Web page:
Paul Traill, Senior Information Security Consultant
Like many other subject areas that touch upon IT or cyber security, the Payment Card Industry is riddled with acronyms and potentially bewildering terminology. This can be overwhelming for someone—without a technical or information security background—who needs to understand the basics in order to achieve PCI DSS compliance.
Here is an explanation of some of the acronyms and terms you are likely to see:
The type of report you submit is based upon the number of annual transactions your business processes. It’s useful to have a conversation with your acquirer bank to confirm this, and if still unsure, contact a specialist cyber firm, like PGI, to validate reporting requirements.
AOC – Attestation of Compliance. This is a short (8-page) sign-off document that accompanies a ROC or a SAQ report. Multiple versions exist depending upon the scenario and environment.
ROC – Report on Compliance. A 194-page report that describes the compliance status for a level 1 merchant or service provider. A Qualified Security Assessor must complete this.
SAQ – Self Assessment Questionnaire. An alternative to a ROC, which can apply to merchants or service providers. There are 9—widely differing—versions of the Questionnaire and the one you must complete will be defined by the scope of compliance and applicable payment channels (e.g. an e-commerce web site, a telephone-based transaction, or use of a chip and pin machine).
The purpose of having the Payment Card Industry Data Security Standard is to ensure the security of card data and reduce the risk of a data breach occurring.
CHD – Cardholder data. This includes the PAN, the cardholder’s name, the expiration date, and a service code (e.g. properties of the card, such as allowed services like ’ATM only‘ or ’No restrictions’).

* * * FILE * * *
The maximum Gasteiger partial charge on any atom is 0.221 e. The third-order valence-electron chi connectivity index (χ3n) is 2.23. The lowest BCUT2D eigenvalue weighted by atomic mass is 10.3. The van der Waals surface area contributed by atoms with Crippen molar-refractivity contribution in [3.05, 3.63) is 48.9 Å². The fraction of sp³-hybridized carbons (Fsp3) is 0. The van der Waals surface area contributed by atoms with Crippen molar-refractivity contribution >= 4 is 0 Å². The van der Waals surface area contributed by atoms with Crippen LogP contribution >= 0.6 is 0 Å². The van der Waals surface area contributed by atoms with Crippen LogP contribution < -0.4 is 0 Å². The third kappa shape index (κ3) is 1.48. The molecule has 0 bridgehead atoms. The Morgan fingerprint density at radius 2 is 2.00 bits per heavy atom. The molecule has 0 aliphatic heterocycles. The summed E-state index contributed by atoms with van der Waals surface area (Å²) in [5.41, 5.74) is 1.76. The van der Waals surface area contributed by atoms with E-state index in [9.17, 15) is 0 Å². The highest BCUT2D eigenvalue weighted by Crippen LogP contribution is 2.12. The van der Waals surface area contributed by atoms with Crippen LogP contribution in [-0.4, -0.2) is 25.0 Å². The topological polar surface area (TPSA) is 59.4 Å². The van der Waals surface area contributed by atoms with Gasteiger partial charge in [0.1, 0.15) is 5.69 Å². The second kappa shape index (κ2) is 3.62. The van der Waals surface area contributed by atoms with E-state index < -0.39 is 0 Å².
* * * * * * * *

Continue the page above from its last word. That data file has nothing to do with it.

PAN – Primary Account Number. The long number shown on the front of a card.
SAD – Sensitive Authentication Data. This includes full track data (magnetic stripe data or the equivalent on a chip), the CVV (short number, normally appearing on the back of the card), and PINs or PIN blocks.
Understanding the stakeholders involved in payment transactions is an important part of being compliant.
Merchant. An organisation that accepts payments, usually in exchange for goods or services.
Acquirer. The bank or other entity that a merchant has a contractual relationship with to process the merchant’s payments. For example, RBS, Lloyds, HSBC, Barclays, WorldPay.
Issuer. An entity that actually issues a card to the cardholder, and each time a purchase is made with the card, provides transaction authorisation to the merchant’s acquiring bank. This could be a payment brand directly (like American Express); or issued through another organisation that issues a card on behalf of Visa and Mastercard. For example, you may be issued with a credit card by supermarkets who operate financial services, such as Tesco and Sainsbury’s; or other high street companies, like M&S.
Payment Processor. Acquirers used to own their own acquiring technology platforms, but most have now outsourced this activity..
Payment Gateway Supplier. A more recent area is the provision of payment gateway services for online transactions. The gateway collects payment details from cards presented to the merchant for payment and passes these onto to the acquirer or payment scheme. For example, Sagepay and Paypal.
Service Provider. An entity that is directly involved in the processing, storage, or transmission of transaction or cardholder data on behalf of another merchant or service provider. For example, a hosted data centre provider, or a managed service that provides firewall management, or a Security Operations Centre.
PCI Data Security Standard Terms
CDE – Cardholder Data Environment. This is the scope for PCI DSS compliance. All components (people, processes, technology) that are involved in the storage, processing, or transmission of cardholder data. The scope also includes components that are directly connected to the CDE. For example, devices such as servers that provide security services like patching or anti-virus updates, as well as endpoint devices used by systems administrators to maintain in-scope systems.
Segmentation. Not a mandatory requirement for compliance, but strongly recommended as a method for reducing the scope of PCI DSS compliance. This is where judicious placement of firewalls can be used to segment the CDE from the rest of a network.
Tokenization. This is a process by which the primary account number is replaced with a surrogate value called a token. For example, it helps to reduce the amount of cardholder data stored in the merchant’s environment, whilst still providing a valid reference to a customer or card transaction.
Where to next?
If you’re looking for a more simplified option, we can help you with your PCI DSS compliance. Just contact us to talk about your requirements: email@example.com or +44 (0) 845 600 4403